Evidence has shown that children facing deprivations such as rights to nutrition, healthcare, education, water, sanitation, adequate housing, and information account for 54 % in Nigeria. 

This situation of child deprivation has contributed to a  multidimensionally poor state for children bringing to these three reports: The Situation Analysis of Children in Nigeria, the Multidimensional Child Poverty Analysis in Nigeria, and Monetary Child Poverty in Nigeria prepared and launched by the Vice President of the Federal Republic Nigeria Prof. Yemi Osinbaj

o through the Ministry of Budget and National Planning in collaboration with UNICEF.

According to a statement signed by the UNICEF communication officer Anike Alli-Hakeem on 27th May 2022, it said “Multidimensional poverty in children is more prevalent in the rural (65.7 %) than urban areas (28.4 %). There are also high state disparities ranging from 14.5 % (Lagos) to 81.5 % (Sokoto).

The monetary child poverty report shows that 47.4 % of children face monetary poverty by living in households with an expenditure of less than N 376.5 a day – the national poverty line. Slight differences are observed between boys (47.98 %) and girls (46.8 %) while there are high geographical and state disparities (from 6.5% in Lagos to 91.4% in Sokoto).

“In Nigeria, according to the report, 24.56% of children face extreme poverty by living in households that spend less than $1.90 a day.

“The analysis indicates that the country would need as roughly as 1 trillion nairas to lift children out of poverty.

“The Situation Analysis indicates that child poverty rate is highest among children aged 16– 17 years and least among children aged 0–5 years. It notes that children are most affected by poverty because they are   vulnerable and that poverty has long-term impacts on the well-being of children, even into adulthood.”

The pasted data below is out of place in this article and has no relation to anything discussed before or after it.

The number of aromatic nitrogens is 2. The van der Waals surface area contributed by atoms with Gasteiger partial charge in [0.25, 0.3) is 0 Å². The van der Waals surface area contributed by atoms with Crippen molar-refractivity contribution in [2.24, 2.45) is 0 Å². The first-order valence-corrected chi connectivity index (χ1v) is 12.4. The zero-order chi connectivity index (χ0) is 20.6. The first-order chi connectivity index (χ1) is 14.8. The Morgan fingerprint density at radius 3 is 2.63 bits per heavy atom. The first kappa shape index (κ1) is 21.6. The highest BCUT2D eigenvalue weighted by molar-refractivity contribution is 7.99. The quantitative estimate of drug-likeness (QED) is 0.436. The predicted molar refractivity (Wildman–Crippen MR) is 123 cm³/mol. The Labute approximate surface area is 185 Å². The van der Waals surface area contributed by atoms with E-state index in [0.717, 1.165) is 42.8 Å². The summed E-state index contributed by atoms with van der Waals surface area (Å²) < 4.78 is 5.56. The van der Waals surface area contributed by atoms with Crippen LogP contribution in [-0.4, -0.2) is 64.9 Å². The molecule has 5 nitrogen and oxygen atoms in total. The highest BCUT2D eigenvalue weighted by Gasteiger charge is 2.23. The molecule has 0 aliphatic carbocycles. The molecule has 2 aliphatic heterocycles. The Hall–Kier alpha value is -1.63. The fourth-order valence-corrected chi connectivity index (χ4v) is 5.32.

UNICEF Representative in Nigeria Peter Hawkins said “Data is critical for effective budgeting and decision making – and the data from these surveys together paint a picture of the situation for children and families in Nigeria, “We still have a long way to go towards ensuring the well-being of children and families in Nigeria, with persistent multi-dimensional poverty being a crucial obstacle. The findings of these reports will help guide the federal and state governments as they plan their budgets – providing evidence for where more funds need to be allocated and wisely spent.”

The statement further reviewed that the analysis of the reports calls for improved social protection measures to ensure that children are protected from risks, along with an expansion of access to much-needed social services. Whether looking at poverty from a monetary or non-monetary point of view, children are more likely to live in poverty than other groups.

“It is clear that we need to pay special attention to planning and programming for children, based on the policy recommendations and calls to action contained in the reports,” Peter Hawkins noted. “The data they provide offer a clear direction and key actions necessary for the realization of children’s rights in Nigeria.”


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